As part of Phase III of the “Supporting Decentralization in Tunisia” project, the Forum of Federations organized four training workshops with the Centre de formation et d’appui à la décentralisation (CFAD). The first workshop was held from February 9 to 11, and the second one from March 1 to 3. The third one held from March 9 to 11, and the fourth one from March 22 to 24 mars 2016, all at the CFAD offices in Tunis. These four workshops were targeted at secretary generals from municipalities as well as managers and advisors from various regions of Tunisia. The training was facilitated by four national experts and one Canadian expert.
The director general of CFAD, Adel Ben Yakhlef, welcomed the participants and explained that the decentralization process requires much time and resources, and a clear understanding of distinctions between local and national affairs, so that each party’s tasks and responsibilities are clearly understood.
The Director of the project, Leila Haouaoui, explained the missions and actions taken by the Forum of Federations which are essentially based on sharing experiences related to decentralization and local governance. She reminded the participants that the aim of the workshops was to equip civil servants with useful tools to help them play their new role in the direct instauration of decentralization. The training program was spread out over three days. The first day was dedicated to historical and local issues and the instauration of decentralization in Tunisia; the second day focussed on financial questions and governance; and the last day was devoted to the Canadian experience and familiarization with various local administration tools.
Following a quick look at Tunisian history, Adel Saidi, an expert in regional and local development, explained that decentralization issues had been around since the country’s independence and that in 1967; Tunisia initiated a new division of its territory. Despite several reforms, the country is still under the influence of a dominant central state and it remains difficult to establish full decentralization without true political will.
Legal expert Jinan Limam, led a detailed examination of various legal documents (Constitution, Local Community Code) pertaining to local power. She explained that the local application of democracy necessarily requires the adoption of representation and participation principles in the governance process. She also drew attention to possible problems stemming from the application of legal texts. Under her tutelage, and in order to help participants better grasp these concepts and documents, she asked them to examine, in small groups, various articles of the Constitution and the projected Code of Local Communities, with an eye on their future responsibilities in a context of decentralization.
Following their group activities and tapping into their personal knowledge of the issues at hand, participants formulated a series of recommendations to improve the current project.
Makram Montacer, an economist and decentralization expert, talked about the size and optimal numbers of local communities closely dependent on economies of scale, socio-geographic space, functional limits and financial sustainability of local communities. He also discussed the various levels of local communities, referring to several decentralization models, namely European countries in the context of unitary states. Communes, regions and districts will each have attributes judged sharable, transferable or exclusive. The central state will continue to play an essential role in the success of the decentralization process. Since the 2014 Constitution, the division of competences between them and the State is based on the principle of subsidiarity. Various scenarios relating to territorial divisions were proposed and sparked much interest and debate among the participants.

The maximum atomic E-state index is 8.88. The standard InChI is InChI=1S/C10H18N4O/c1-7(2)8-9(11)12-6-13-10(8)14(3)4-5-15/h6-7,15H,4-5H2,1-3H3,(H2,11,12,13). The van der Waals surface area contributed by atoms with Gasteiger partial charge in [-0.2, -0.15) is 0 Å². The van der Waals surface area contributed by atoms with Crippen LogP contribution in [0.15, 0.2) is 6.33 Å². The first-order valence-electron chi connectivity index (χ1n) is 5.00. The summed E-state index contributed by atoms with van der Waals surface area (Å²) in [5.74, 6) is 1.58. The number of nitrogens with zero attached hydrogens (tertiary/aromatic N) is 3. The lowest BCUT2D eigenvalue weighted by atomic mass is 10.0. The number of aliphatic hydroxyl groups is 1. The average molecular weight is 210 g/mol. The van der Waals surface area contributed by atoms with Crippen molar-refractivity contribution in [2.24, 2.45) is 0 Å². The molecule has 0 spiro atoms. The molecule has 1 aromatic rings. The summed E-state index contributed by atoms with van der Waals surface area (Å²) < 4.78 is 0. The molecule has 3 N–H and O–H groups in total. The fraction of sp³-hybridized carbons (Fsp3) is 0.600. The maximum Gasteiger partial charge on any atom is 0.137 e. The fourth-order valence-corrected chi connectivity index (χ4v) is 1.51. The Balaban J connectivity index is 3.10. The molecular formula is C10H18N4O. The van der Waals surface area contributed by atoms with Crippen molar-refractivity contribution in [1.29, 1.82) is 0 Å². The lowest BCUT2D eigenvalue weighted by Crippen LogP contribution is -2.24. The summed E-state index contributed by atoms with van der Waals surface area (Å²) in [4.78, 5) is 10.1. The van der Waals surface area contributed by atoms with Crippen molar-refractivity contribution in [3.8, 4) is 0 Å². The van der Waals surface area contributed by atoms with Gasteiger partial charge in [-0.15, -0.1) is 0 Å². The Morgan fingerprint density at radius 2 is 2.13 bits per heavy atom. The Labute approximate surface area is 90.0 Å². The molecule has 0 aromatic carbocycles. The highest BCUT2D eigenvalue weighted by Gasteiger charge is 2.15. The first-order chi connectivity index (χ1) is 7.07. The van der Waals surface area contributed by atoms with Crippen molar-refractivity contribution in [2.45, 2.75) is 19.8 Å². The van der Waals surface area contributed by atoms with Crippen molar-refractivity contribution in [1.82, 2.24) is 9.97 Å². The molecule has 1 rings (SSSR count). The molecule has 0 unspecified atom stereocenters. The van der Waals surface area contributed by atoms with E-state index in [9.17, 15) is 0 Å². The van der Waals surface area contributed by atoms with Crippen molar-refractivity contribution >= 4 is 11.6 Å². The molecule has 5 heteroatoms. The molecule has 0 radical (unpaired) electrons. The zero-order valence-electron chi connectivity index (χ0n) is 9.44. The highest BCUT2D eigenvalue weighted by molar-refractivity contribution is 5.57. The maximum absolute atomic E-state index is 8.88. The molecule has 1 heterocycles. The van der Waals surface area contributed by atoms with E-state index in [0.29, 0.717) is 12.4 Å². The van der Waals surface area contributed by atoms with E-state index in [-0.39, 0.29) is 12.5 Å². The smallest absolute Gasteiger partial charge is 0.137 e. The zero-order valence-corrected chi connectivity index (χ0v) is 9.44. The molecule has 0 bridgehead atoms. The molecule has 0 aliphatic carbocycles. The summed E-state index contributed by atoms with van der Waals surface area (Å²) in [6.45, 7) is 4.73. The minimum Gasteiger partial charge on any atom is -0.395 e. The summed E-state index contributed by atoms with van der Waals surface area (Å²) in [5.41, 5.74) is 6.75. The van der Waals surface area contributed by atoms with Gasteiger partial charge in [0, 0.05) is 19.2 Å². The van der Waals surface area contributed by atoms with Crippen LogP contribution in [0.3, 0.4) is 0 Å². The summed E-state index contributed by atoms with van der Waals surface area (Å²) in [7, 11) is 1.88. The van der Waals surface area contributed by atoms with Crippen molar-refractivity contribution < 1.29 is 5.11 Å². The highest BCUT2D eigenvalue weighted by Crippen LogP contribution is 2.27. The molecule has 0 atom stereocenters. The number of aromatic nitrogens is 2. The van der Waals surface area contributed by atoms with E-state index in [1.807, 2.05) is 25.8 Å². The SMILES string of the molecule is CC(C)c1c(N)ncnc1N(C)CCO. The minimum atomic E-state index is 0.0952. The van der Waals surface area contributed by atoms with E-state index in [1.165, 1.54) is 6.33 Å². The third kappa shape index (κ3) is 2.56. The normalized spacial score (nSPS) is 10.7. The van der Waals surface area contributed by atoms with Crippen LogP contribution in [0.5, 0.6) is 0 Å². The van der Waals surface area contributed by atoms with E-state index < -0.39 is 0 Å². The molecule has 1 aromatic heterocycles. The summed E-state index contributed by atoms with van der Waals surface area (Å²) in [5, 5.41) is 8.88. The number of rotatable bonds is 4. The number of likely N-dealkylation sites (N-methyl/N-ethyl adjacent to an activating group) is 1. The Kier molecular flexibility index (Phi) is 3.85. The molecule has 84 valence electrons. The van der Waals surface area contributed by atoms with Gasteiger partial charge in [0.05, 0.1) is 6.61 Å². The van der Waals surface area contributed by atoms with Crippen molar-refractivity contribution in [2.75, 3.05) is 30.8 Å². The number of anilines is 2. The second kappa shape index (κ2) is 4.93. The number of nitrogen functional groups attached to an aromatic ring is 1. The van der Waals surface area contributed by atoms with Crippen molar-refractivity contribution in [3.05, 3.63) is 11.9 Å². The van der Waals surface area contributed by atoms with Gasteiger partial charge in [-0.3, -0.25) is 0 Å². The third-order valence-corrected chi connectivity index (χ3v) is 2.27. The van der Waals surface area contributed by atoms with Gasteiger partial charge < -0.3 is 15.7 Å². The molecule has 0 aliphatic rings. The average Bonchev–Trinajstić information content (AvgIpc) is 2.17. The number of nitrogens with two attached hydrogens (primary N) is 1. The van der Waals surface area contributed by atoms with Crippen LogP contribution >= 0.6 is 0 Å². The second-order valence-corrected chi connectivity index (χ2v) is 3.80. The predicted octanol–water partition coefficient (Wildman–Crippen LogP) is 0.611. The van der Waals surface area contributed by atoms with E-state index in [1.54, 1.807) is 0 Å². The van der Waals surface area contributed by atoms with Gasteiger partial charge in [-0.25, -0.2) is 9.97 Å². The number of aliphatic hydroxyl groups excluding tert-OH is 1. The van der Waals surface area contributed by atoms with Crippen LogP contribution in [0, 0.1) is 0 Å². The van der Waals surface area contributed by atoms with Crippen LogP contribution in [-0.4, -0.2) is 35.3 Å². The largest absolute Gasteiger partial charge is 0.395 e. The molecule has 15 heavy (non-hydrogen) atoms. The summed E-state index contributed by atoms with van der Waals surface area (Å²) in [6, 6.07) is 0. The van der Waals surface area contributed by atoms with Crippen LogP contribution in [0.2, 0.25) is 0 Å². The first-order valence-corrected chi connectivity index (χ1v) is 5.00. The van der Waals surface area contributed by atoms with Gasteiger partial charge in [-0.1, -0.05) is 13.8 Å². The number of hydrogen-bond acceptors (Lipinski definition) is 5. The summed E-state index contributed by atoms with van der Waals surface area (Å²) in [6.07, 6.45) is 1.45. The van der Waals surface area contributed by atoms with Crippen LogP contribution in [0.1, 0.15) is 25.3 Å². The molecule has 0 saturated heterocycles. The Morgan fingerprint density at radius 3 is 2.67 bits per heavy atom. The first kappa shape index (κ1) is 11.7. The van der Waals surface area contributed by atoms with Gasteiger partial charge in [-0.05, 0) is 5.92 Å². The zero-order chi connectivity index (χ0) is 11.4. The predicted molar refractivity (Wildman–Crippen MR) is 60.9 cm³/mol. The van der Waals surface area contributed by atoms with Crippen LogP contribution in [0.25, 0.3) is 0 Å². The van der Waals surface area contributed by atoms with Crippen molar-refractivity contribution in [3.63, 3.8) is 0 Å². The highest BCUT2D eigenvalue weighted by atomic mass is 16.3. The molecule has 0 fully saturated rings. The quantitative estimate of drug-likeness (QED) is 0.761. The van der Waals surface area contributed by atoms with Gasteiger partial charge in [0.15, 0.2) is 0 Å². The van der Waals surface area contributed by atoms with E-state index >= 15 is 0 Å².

Hosted by Rashid Touzi, local finance expert and ex-director general at the Department of Finance, the second day’s proceedings concentrated on finances and local governance. Rashid Touzi discussed various sources of financing available to local communities, be they distinct, shared or transferred. He underlined the link between decentralization and finances, taking into account the evolution of municipal budgets and results for 2010 and 2014. The fragile nature of communes financing clearly stood out when examining fiscal resources and insufficiencies in local administrations. He also talked about good governance, a concept anchored in principles of transparency, integrity and empowerment. These subjects were discussed in small groups to help participants master the concepts of decentralization and good local governance and to encourage them to propose various mechanisms to improve the current system.
The last day was dedicated to international experiences in decentralization and local governance. The workshop was led by Canadian expert Roland Morin, who described the context and main elements of the Quebec municipal system, which is a decentralized public administration. He dedicated a whole session to presenting and explaining strategic management in municipal contexts. Participants worked in small groups, discussing the applicability of strategic planning in Tunisian municipalities. Performance management and human resources are considered essential to help an organization’s strategies reach or surpass predetermined targets. Roland Morin also demonstrated how transparency and benchmarking can become improvement tools for municipalities, and led exercises on the applicability of these tools in local Tunisian communities.
Participants were greatly enthused by the Canadian experience, and expressed the desire to pursue this type of training and to further assimilate the Canadian experience in the area of local management, crisis management in particular.